Some people pick up refrigerator magnets or shot glasses or HPV during their travels. I collect pencils of the world.
I used to have a lot more, but I’ve thinned the ranks. The collection is housed in a large cylindrical glass vase I keep on my desk, and I’d like to avoid expanding to a second receptacle.
I began acquiring souvenir pencils in my early 20s. I also accept them from friends and relatives. In fact, I probably have more pencils that were given to me by others than bought by me in person.
That’s why many items in the collection hail from places I’ve never been—enchanting, far-flung locales such as Thailand, Costa Rica, and Omaha’s Henry Doorly Zoo.
Sometimes, however, a person will hand me a pencil that has, like, “Courtyard by Marriott” inscribed on it, and I wanna say, “I don’t think you understood the assignment.”
Designwise, I like the pencils that keep it simple—the big red one with white stars and crescent moons in a repeating motif that recalls the Turkish flag, for instance, or the Prince Edward Island one that has illustrations of the Green Gables house on a white background like something you’d come across in an elegant edition of Lucy Maud Montgomery’s novels.
I also like the pencils that have decorative plastic doodads at the eraser end—a rubbery gator for Florida, a grinning Buckingham Palace guard for London (though aren’t the real guards famously forbidden from smiling?), Lady Liberty for New York City, and so on.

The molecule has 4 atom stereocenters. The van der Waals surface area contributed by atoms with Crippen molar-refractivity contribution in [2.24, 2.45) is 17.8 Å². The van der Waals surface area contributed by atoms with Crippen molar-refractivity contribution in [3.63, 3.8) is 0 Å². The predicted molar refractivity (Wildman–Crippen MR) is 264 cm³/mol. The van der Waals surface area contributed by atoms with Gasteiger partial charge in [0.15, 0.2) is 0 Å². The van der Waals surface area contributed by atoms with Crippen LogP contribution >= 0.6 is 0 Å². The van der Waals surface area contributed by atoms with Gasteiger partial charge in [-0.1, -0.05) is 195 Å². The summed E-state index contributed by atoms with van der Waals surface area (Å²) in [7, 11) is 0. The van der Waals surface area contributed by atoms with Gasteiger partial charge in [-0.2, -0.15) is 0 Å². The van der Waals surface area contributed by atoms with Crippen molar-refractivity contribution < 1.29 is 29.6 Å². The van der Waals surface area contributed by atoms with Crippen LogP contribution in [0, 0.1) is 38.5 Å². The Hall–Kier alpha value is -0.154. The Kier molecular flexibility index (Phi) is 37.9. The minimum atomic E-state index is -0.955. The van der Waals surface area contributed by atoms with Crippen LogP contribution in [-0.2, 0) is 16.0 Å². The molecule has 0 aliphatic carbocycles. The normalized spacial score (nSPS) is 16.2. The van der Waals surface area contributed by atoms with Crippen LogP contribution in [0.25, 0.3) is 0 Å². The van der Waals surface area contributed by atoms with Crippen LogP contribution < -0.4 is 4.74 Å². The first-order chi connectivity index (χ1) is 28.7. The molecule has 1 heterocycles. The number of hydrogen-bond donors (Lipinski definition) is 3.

The ugliest pencils in the collection, if you ask me, are the ones printed with little stock photos of noteworthy sites in whatever location is being featured. Invariably, the pictures are too small and they get all smeary and distorted as they wrap around the shaft. Sometimes it’s difficult to make out what you’re even supposed to be looking at. On the Austria pencil, St. Stephen’s Cathedral in Vienna looks like a toilet brush.
Yes, I’m aware that complaining about things not wrapping around shafts properly is funny.
I don’t remember why I decided to make pencils my cheap souvenir of choice. Maybe I felt obliged to go with something writerly.
Of course, I don’t use the Pencils of the World for writing. Or any other kind of pencil. I prefer ballpoint pens for note-scribbling, card-signing, text-underlining, and even crossword-attempting.
I don’t like how quickly graphite fades on paper or how you have to keep sharpening the pencil’s tip. Plus, as a lefty, I drag my hand across the words already set down on the page when I write—I’m the kind of southpaw who hooks the wrist upward while writing so that the hand seems to scurry across a desk kind of like Thing in the movie version of The Addams Family.
Consequently, pencil markings leave a big dark smudge along the edge of my hand. Some types of pens (those with felt tips or gel ink, for instance) cause the same issue, but I avoid them, too.
During grade school, when my teachers banned the use of pens because ink can’t be erased and I guess these educators expected their pupils to be wrong a lot, the grayish strip running along the outer edge of my hand below my left pinkie was a permanent feature.
At home, though, I did have at least one ink pen I can remember—and it so happens that it was also a souvenir. Made of shiny white plastic and decorated with Mickey Mouse and friends, it was a fat, capped little number obtained during a family trip to Walt Disney World.
I thought the pen was a beautiful object but I never wrote with it because I didn’t want to use up the ink.
So, you see, I’ve been commemorating vacations by gathering writing utensils to not write with for quite a while now.